Dorian’s Dual Threat of High Wind & Water on Track for Florida

August 29, 2019, PM Update – The 5pm update from the National Hurricane Center shows no change in Hurricane Dorian’s intensity and no appreciable change in its track from this morning’s forecast.  The storm is expected to intensify over the next two days to become up to a Category 4 hurricane (winds of 131-155 mph with storm surge of 13-15 feet).  Landfall is expected sometime Monday anywhere at this point along Florida’s 500 mile long east coast.  Effects could be felt beginning on Sunday.

Forecasters and state and local emergency management officials this evening are trying to address the dual threat of the storm: high wind and high water (from rainfall and storm surge).  Both can be deadly.  The flooding threat grew worse today, as forecasters noted indications that Dorian’s motion will slow on the approach.  The slower the storm, the higher the storm surge on the coast and the greater the rainfall.

Coastal Flood Advisories have been in effect for Northeast Florida due to King Tides, with tides running about 1-2 feet above normal.  Wherever Dorian tracks, the heaviest rainfall totals will follow.  However, a widespread 6-12” of rain is expected across much of the state. Locally higher totals are possible, but it is too early to give specifics on rainfall totals.

The threat for significant river and flash flooding is increasing across the Florida Peninsula, regardless of the strength of Dorian.   The rip current risk will be dangerously high for the holiday weekend at all Florida beaches.

County emergency managers that we talk to say they’ve been waiting on a surge forecast on which to base evacuation plans but that forecasters say it’s too soon to specify such surge.  There are no tropical watches or warnings for Florida, but could be issued as early as Friday.  Dorian could also expand in size as it moves toward the Florida Peninsula, which could increase the area of possible wind impacts.

There remains a possibility that during its slow down, the storm could make a sharp turn to the north. However, where that turn occurs remains uncertain.  Forecasters noted at the 5pm update that the trend for any turn is actually a little to the south.

Because of the uncertainty of the storm’s path, Governor DeSantis this afternoon extended the State of Emergency for Hurricane Dorian to all 67 counties in Florida.  The governor’s office noted the broader order provides state and local governments ample time, resources and flexibility to prepare as the exact landfall location of Hurricane Dorian continues to fluctuate.  It also allows them to recoup preparation, response and recovery costs.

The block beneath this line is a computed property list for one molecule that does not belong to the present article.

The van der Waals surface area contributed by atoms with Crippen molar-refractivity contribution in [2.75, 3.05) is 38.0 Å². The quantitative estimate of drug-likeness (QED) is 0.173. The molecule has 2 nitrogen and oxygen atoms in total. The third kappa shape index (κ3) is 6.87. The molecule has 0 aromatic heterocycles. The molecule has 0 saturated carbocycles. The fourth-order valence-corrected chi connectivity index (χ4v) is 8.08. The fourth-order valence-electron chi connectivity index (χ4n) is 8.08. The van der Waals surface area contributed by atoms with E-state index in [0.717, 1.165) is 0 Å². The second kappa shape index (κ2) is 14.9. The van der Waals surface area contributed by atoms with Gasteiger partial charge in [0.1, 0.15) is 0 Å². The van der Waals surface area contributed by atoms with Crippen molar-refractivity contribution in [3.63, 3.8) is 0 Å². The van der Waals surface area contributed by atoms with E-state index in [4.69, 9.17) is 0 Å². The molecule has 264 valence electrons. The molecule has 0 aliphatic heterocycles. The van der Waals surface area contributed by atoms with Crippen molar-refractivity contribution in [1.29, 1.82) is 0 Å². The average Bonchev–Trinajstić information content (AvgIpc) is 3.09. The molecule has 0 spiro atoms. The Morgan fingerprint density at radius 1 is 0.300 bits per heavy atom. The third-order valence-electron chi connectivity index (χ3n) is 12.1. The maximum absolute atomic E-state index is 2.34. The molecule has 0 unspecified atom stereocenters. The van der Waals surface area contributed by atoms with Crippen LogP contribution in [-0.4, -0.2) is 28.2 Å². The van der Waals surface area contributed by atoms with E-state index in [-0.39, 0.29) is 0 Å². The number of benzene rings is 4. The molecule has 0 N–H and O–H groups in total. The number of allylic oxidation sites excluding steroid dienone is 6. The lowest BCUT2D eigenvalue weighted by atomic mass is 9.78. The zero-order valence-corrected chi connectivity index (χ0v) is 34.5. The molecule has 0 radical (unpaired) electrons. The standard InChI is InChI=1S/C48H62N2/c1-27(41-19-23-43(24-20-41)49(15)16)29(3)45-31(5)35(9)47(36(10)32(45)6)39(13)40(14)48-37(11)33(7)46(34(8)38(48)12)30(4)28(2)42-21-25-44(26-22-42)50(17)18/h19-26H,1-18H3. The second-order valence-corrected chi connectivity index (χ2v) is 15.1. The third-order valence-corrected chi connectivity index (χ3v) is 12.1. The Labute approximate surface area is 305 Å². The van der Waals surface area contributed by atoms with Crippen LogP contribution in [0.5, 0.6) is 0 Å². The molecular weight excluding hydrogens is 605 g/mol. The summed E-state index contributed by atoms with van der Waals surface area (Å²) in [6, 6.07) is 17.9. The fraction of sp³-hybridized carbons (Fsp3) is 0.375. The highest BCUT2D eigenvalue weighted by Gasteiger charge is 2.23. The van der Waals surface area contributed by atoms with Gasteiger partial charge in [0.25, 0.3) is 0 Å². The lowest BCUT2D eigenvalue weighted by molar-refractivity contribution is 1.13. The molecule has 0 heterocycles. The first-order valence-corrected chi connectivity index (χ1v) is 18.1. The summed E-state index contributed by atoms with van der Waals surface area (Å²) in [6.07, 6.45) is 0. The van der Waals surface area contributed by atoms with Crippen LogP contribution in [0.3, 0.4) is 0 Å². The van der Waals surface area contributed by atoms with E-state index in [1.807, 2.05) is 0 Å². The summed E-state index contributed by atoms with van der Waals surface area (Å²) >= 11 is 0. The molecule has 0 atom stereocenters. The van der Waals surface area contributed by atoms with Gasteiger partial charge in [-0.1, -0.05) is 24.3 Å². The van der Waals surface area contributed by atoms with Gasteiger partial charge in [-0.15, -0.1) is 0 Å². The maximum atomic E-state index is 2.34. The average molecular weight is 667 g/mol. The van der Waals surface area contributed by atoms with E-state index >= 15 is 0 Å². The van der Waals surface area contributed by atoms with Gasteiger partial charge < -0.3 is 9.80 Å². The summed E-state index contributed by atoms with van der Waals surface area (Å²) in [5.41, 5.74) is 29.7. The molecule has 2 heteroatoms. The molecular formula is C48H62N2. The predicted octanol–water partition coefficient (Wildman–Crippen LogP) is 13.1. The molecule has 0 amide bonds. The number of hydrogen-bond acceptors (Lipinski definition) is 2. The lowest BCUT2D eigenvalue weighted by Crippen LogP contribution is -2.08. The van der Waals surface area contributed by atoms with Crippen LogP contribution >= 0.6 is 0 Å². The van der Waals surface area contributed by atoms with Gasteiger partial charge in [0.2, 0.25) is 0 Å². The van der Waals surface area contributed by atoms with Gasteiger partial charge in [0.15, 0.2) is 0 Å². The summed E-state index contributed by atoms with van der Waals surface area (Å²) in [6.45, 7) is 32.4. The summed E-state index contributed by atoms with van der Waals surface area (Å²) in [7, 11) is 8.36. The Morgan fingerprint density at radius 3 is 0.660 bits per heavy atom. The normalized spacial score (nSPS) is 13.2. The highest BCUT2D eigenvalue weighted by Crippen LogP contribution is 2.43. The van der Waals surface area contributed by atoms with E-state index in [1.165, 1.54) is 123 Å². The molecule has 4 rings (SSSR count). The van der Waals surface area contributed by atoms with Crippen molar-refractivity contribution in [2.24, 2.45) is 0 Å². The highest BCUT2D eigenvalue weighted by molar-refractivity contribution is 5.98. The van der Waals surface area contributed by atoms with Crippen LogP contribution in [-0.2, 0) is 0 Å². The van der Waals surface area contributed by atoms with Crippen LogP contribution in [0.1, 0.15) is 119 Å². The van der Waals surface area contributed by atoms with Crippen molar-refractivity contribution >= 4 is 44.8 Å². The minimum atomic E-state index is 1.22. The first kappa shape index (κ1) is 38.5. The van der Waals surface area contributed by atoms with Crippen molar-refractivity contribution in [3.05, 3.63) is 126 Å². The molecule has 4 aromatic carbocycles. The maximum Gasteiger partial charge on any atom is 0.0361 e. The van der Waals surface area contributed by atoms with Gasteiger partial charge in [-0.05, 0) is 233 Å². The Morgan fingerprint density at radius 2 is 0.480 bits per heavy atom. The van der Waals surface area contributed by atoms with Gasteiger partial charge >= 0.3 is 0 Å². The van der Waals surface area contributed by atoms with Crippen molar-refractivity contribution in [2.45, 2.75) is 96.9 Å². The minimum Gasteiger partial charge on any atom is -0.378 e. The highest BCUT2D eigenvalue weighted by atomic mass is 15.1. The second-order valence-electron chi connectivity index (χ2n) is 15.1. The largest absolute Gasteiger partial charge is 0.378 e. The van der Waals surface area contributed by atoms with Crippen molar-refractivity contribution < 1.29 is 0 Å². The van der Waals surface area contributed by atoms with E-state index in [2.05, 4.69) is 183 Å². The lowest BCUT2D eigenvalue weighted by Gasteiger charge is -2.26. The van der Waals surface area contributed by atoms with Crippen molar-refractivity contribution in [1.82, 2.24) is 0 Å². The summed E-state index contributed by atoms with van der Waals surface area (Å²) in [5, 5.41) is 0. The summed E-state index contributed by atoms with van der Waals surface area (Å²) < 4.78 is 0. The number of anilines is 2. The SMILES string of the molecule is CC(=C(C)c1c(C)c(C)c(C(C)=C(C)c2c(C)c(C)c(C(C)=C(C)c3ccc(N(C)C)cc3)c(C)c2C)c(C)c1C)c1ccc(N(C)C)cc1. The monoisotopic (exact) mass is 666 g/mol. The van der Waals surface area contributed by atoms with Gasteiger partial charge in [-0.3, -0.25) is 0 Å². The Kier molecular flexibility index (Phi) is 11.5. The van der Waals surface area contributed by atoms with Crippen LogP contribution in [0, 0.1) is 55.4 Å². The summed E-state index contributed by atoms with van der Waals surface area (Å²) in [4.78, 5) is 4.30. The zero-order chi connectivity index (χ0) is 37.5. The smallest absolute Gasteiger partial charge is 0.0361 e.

The state’s major power companies are warning state officials and the public to expect electric outages from Dorian’s expected strike.  Duke Energy specifically, is telling Central Florida customers it expects damaged infrastructure that may result in extended power outages.

The Florida Office of Insurance Regulation (OIR) late this afternoon issued a notice to all health insurers, managed care organizations and other health entities licensed by OIR, reminded them the Emergency Order allows for early prescription refills.  OIR has a dedicated seat at the state Emergency Operations Center to support response and recovery efforts.  We will advise of any further OIR Orders that may be issued prior to or after the storm passes.

Meanwhile special needs shelters and in a few counties, regular shelters, are being planned for opening tomorrow into Saturday.  Extra water and fuel shipments are being made to areas that have run out during preparations.  Several counties anticipate issuing evacuation orders on Sunday

The Governor is urging all Floridians on the East Coast to prepare for impacts, including having seven days of food, water and medicine on hand.  He said residents who don’t have a plan need to take time now to make one.

Click here for a full briefing with maps.   Please prepare and be aware!

Lisa & the LMA team